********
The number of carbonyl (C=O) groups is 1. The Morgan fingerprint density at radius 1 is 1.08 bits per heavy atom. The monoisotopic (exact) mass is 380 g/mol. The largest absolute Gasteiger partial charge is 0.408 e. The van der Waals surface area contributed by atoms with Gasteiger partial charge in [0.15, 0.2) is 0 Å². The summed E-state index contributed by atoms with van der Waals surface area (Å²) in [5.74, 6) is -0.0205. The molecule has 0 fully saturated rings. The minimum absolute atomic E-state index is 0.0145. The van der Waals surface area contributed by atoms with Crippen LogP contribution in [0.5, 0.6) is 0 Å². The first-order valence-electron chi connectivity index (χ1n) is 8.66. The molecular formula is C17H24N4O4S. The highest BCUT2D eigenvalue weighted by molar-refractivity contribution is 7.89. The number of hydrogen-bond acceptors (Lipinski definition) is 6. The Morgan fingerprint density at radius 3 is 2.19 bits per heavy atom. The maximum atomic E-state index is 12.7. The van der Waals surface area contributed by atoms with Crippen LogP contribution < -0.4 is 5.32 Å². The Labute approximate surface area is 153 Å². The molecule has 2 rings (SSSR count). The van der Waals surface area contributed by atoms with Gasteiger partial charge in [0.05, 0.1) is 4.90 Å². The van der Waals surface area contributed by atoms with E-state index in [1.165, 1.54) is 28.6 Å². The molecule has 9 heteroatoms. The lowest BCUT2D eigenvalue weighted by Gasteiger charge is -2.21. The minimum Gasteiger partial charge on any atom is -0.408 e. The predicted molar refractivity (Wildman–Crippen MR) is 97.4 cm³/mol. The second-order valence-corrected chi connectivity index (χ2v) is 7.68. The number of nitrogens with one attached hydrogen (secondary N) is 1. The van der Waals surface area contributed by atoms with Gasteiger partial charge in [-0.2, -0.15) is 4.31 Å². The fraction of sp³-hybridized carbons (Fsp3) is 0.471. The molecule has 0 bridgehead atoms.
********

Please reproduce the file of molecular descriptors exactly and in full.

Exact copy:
The number of carbonyl (C=O) groups is 1. The Morgan fingerprint density at radius 1 is 1.08 bits per heavy atom. The monoisotopic (exact) mass is 380 g/mol. The largest absolute Gasteiger partial charge is 0.408 e. The van der Waals surface area contributed by atoms with Gasteiger partial charge in [0.15, 0.2) is 0 Å². The summed E-state index contributed by atoms with van der Waals surface area (Å²) in [5.74, 6) is -0.0205. The molecule has 0 fully saturated rings. The minimum absolute atomic E-state index is 0.0145. The van der Waals surface area contributed by atoms with Crippen LogP contribution in [0.5, 0.6) is 0 Å². The first-order valence-electron chi connectivity index (χ1n) is 8.66. The molecular formula is C17H24N4O4S. The highest BCUT2D eigenvalue weighted by molar-refractivity contribution is 7.89. The number of hydrogen-bond acceptors (Lipinski definition) is 6. The Morgan fingerprint density at radius 3 is 2.19 bits per heavy atom. The maximum atomic E-state index is 12.7. The van der Waals surface area contributed by atoms with Crippen LogP contribution < -0.4 is 5.32 Å². The Labute approximate surface area is 153 Å². The molecule has 2 rings (SSSR count). The van der Waals surface area contributed by atoms with Gasteiger partial charge in [0.05, 0.1) is 4.90 Å². The van der Waals surface area contributed by atoms with E-state index in [1.165, 1.54) is 28.6 Å². The molecule has 9 heteroatoms. The lowest BCUT2D eigenvalue weighted by Gasteiger charge is -2.21. The minimum Gasteiger partial charge on any atom is -0.408 e. The predicted molar refractivity (Wildman–Crippen MR) is 97.4 cm³/mol. The second-order valence-corrected chi connectivity index (χ2v) is 7.68. The number of nitrogens with one attached hydrogen (secondary N) is 1. The van der Waals surface area contributed by atoms with Gasteiger partial charge in [-0.2, -0.15) is 4.31 Å². The fraction of sp³-hybridized carbons (Fsp3) is 0.471. The molecule has 0 bridgehead atoms.